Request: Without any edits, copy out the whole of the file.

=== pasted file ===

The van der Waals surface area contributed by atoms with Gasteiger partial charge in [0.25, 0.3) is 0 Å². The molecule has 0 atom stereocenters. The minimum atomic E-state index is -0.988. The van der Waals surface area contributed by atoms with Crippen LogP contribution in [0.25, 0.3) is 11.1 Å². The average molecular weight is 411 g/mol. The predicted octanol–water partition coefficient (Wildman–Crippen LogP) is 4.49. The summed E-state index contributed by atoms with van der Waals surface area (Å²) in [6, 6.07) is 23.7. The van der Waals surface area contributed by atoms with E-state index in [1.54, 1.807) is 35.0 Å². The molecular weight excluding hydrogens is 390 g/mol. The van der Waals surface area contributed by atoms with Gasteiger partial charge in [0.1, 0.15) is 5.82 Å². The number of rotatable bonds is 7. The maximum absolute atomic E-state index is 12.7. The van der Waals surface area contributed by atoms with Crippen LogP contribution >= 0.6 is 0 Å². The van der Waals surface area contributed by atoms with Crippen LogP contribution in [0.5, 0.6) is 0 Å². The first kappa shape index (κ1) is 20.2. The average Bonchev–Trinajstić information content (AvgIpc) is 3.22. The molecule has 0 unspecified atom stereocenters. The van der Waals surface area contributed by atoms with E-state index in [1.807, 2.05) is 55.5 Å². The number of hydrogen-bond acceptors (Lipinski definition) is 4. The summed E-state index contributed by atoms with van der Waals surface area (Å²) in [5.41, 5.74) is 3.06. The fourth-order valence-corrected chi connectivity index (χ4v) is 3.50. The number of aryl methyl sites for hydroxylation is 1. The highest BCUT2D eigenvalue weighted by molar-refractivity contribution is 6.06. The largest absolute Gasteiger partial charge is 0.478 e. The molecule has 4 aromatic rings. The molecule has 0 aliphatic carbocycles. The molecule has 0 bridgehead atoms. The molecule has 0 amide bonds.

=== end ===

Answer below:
The van der Waals surface area contributed by atoms with Gasteiger partial charge in [0.25, 0.3) is 0 Å². The molecule has 0 atom stereocenters. The minimum atomic E-state index is -0.988. The van der Waals surface area contributed by atoms with Crippen LogP contribution in [0.25, 0.3) is 11.1 Å². The average molecular weight is 411 g/mol. The predicted octanol–water partition coefficient (Wildman–Crippen LogP) is 4.49. The summed E-state index contributed by atoms with van der Waals surface area (Å²) in [6, 6.07) is 23.7. The van der Waals surface area contributed by atoms with E-state index in [1.54, 1.807) is 35.0 Å². The molecular weight excluding hydrogens is 390 g/mol. The van der Waals surface area contributed by atoms with Gasteiger partial charge in [0.1, 0.15) is 5.82 Å². The number of rotatable bonds is 7. The maximum absolute atomic E-state index is 12.7. The van der Waals surface area contributed by atoms with Crippen LogP contribution >= 0.6 is 0 Å². The van der Waals surface area contributed by atoms with Crippen LogP contribution in [0.5, 0.6) is 0 Å². The first kappa shape index (κ1) is 20.2. The average Bonchev–Trinajstić information content (AvgIpc) is 3.22. The molecule has 0 unspecified atom stereocenters. The van der Waals surface area contributed by atoms with E-state index in [1.807, 2.05) is 55.5 Å². The number of hydrogen-bond acceptors (Lipinski definition) is 4. The summed E-state index contributed by atoms with van der Waals surface area (Å²) in [5.41, 5.74) is 3.06. The fourth-order valence-corrected chi connectivity index (χ4v) is 3.50. The number of aryl methyl sites for hydroxylation is 1. The highest BCUT2D eigenvalue weighted by molar-refractivity contribution is 6.06. The largest absolute Gasteiger partial charge is 0.478 e. The molecule has 4 aromatic rings. The molecule has 0 aliphatic carbocycles. The molecule has 0 bridgehead atoms. The molecule has 0 amide bonds.